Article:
You can have (relatively) informed citizens, who can make (relatively) sensible comments about some scientific things WITHOUT them needing to understand quantum physics (that’s what ‘science literacy’ is), but I think you are forgetting the role politics plays the big issues like global warming, alternative fuels, stem cell research etc. Much of this is colored by politics on the right AND the left, and is not subject to being permeated by science in the public arena! Your optimism is commendable John, but……….

I don’t think I want them to understand quantum physics. That isn’t my goal at all. In fact, if pushed, I think all the s,p,d,f orbital stuff, octet rule, etc in chemistry is really hard to teach to kids with any level of understanding given that kids can possibly grasp the real meaning of quantized orbital angular momentum as 10th graders. Instead, I want them to understand all those fuzzy “science process skills” I want them to know that we can determine that vaccines are safe for exactly the same reason in chem lab, you can determine the molecular formula of an unknown compound. And while I think you are right that politics definitely does its part to muddy up the waters, there are lots of things, like vaccines, people falling prey to homeopathy, or purchasing powerbands to improve their balance that have nothing to do with politics, and in my dream world, these things would go away once everyone got a decent grounding in science and the art of BS detecting.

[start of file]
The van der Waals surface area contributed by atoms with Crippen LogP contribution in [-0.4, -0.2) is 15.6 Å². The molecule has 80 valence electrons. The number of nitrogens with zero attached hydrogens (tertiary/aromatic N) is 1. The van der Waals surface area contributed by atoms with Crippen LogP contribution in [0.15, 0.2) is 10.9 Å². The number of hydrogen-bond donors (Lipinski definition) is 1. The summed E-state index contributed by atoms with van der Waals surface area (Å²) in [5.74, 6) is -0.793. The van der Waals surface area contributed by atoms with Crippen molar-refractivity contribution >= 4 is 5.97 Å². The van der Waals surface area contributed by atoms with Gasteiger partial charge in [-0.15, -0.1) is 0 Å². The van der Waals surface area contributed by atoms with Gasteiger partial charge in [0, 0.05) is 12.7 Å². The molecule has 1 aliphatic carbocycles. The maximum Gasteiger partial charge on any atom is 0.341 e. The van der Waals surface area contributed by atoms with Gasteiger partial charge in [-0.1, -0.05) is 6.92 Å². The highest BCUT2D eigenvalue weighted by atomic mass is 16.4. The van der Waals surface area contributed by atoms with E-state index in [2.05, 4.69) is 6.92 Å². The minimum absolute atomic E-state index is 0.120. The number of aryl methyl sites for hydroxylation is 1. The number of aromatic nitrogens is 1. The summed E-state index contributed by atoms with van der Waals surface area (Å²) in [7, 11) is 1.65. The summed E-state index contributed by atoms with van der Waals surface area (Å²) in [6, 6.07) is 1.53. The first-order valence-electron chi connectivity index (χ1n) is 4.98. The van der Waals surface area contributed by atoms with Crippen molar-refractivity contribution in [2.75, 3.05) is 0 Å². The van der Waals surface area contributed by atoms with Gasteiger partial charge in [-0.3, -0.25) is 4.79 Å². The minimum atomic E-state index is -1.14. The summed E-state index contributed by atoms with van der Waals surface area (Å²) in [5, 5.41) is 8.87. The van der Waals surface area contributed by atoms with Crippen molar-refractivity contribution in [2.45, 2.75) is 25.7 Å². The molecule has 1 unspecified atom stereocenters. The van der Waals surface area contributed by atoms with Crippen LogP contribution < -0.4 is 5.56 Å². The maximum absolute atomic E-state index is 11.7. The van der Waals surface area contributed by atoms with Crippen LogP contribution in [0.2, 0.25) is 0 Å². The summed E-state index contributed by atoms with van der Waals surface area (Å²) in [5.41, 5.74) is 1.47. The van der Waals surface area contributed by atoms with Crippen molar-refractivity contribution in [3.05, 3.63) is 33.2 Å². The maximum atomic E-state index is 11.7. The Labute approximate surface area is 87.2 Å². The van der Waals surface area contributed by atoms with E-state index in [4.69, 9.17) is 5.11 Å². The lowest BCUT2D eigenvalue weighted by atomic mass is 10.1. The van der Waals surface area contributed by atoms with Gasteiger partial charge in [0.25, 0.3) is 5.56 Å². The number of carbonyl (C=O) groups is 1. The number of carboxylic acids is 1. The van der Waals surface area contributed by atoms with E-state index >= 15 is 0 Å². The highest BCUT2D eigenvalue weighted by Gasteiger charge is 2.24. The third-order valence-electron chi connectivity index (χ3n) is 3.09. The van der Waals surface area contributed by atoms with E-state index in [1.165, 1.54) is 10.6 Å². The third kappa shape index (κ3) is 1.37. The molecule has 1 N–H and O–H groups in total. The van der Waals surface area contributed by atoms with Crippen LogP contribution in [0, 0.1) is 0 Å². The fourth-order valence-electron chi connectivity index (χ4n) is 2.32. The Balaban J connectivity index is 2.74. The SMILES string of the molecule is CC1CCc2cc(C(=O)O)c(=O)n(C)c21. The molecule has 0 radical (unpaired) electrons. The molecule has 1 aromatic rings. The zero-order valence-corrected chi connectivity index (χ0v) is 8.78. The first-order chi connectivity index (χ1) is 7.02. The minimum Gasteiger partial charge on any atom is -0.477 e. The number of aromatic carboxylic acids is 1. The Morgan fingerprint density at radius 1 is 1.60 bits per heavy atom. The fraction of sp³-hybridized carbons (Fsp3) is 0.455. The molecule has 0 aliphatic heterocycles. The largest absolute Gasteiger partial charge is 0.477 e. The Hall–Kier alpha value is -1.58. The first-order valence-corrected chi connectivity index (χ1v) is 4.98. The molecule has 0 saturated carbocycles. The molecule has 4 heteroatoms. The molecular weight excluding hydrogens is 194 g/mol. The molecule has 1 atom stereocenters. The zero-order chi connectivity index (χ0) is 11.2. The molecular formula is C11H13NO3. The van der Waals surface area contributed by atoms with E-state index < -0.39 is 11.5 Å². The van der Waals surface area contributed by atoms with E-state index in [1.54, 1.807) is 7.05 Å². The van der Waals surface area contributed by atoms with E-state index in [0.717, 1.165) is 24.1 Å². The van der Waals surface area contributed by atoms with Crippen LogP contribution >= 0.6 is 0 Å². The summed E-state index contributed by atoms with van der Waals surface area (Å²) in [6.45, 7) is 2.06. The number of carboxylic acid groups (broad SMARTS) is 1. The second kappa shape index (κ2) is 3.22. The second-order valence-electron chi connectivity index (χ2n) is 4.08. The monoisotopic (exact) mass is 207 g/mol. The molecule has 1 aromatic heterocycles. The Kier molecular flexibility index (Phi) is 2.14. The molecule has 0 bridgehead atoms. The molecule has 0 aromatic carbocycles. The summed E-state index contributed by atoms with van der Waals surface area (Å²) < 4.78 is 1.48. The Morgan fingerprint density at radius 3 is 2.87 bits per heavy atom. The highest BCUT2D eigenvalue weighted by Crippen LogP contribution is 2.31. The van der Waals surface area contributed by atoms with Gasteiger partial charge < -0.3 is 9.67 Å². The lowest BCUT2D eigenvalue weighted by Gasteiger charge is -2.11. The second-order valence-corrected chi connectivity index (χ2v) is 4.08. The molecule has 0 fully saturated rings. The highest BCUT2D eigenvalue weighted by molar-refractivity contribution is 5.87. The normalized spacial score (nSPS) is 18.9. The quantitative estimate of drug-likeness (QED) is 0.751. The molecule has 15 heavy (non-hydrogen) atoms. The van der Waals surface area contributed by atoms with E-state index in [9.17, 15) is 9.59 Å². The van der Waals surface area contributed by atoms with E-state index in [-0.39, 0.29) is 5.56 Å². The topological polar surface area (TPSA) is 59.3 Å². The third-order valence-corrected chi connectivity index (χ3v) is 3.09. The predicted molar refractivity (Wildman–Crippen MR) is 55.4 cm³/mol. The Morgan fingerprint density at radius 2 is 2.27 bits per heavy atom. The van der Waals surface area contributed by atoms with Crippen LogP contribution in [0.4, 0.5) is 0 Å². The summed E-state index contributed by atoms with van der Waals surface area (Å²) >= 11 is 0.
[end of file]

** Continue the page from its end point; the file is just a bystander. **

John – OK, let’s forget global warming and take a look at ‘powerbands’. Having agreed that fighting ideology (i.e. politics) with science is largely pointless and a battle that will never be won, now you want to take on marketing (i.e. capitalism)!? Don’t bring a knife to a gunfight!

My point is that there are colossal numbers of kids (i.e. future adults) for whom external drivers like ideology and marketing will always supersede the laws of logic and reason. It’s not palatable, but it’s inevitable; this is why I concentrate on achievable, tangible goals like SAT and AP scores and feel that lofty goals of ‘across the board science literacy’ whilst desirable, may not be the best way to go about things.

Well, I would say science won a huge battle against powerbands, when they were forced to admit the bracelets are a sham. Science is the tool that invented the knife, the gun, and the nuclear bomb, so in properly trained hands, it’s the only weapon you need.